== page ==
UC Davis’s Plug-in Technology Licensed to EDI
Nov. 26, 2007: Source – The California Aggie
The fruits of over three decades of research at the University of California, Davis have produced what many regard as the most cutting-edge plug-in hybrid vehicle (PHEV) technology. These advancements, developed by Dr. Andrew Frank, professor of mechanical and aeronautical engineering, have now been licensed to Efficient Drivetrains Inc. (EDI), with the hopes of quickly putting that technology on the road.
EDI, located in Palo Alto, CA, and founded in March 2006, was created in order to commercialize PHEV technologies for the global market. "EDI’s goal is to accelerate the global development and adoption of the plug-in hybrid electric vehicles to address the issues related to global climate change, depleting oil supplies and rapidly increasing fuel prices," said Joerg Ferchau, chief executive officer of EDI. Dr. Frank, a pioneer in the world of plug-in hybrids, is the company’s co-founder and chief technology officer. He constructed his first hybrid electric vehicle as early as 1972.
Unlike today’s hybrids, plug-in hybrids can be charged from the electric grid or directly from solar panels. In addition, PHEVs often use a smaller, more efficient combustion engine, a larger electric motor, and more batteries. "It also includes hardware and control concepts to make it the most efficient way to provide mobile power the way people want," said Frank. The result is a further improvement in mileage—perhaps breaking the 100-mpg mark—and reduced emissions beyond hybrid vehicles currently available to consumers.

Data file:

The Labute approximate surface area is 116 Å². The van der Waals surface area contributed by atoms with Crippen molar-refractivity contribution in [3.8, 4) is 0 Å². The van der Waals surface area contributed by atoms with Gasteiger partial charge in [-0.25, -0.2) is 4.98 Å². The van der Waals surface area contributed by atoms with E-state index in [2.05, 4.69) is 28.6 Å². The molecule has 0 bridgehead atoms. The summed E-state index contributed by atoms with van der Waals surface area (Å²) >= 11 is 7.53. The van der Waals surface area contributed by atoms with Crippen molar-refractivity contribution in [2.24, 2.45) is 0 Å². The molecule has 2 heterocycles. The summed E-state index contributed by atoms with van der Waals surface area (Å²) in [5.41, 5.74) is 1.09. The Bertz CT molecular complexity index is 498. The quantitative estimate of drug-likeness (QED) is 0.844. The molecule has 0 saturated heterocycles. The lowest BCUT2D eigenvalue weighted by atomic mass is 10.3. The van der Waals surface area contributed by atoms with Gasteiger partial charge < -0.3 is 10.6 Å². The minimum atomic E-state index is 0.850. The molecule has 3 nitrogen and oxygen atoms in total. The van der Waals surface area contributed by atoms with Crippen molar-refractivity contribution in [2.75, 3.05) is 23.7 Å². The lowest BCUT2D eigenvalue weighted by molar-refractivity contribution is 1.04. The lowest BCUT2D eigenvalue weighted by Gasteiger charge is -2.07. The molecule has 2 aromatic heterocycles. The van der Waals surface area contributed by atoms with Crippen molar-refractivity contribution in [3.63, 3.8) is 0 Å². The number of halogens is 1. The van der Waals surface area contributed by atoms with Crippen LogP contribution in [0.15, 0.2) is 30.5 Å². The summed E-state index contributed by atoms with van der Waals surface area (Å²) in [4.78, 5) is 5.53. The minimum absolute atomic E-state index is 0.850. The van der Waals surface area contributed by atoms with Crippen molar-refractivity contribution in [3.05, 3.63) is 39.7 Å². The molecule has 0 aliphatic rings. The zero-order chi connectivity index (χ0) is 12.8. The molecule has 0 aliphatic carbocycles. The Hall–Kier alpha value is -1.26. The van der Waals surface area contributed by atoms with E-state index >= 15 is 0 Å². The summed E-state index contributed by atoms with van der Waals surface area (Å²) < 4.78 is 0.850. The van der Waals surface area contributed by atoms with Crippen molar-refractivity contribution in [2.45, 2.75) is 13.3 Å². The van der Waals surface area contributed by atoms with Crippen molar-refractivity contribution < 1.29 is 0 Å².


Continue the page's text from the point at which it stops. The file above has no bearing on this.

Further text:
For this technology to make a positive impact on oil consumption or the environment, it needs to get it out of the research lab and into cars driven by the public. That’s where EDI might come in. "A significant amount of work is needed to build a commercial business around the university’s patents and technologies,” said Ferchau. “EDI is completely focused on that objective and expects to close first commercial deals in the next quarter." The release of the first mass-produced plug-in hybrid car available to consumers is expected in three to five years.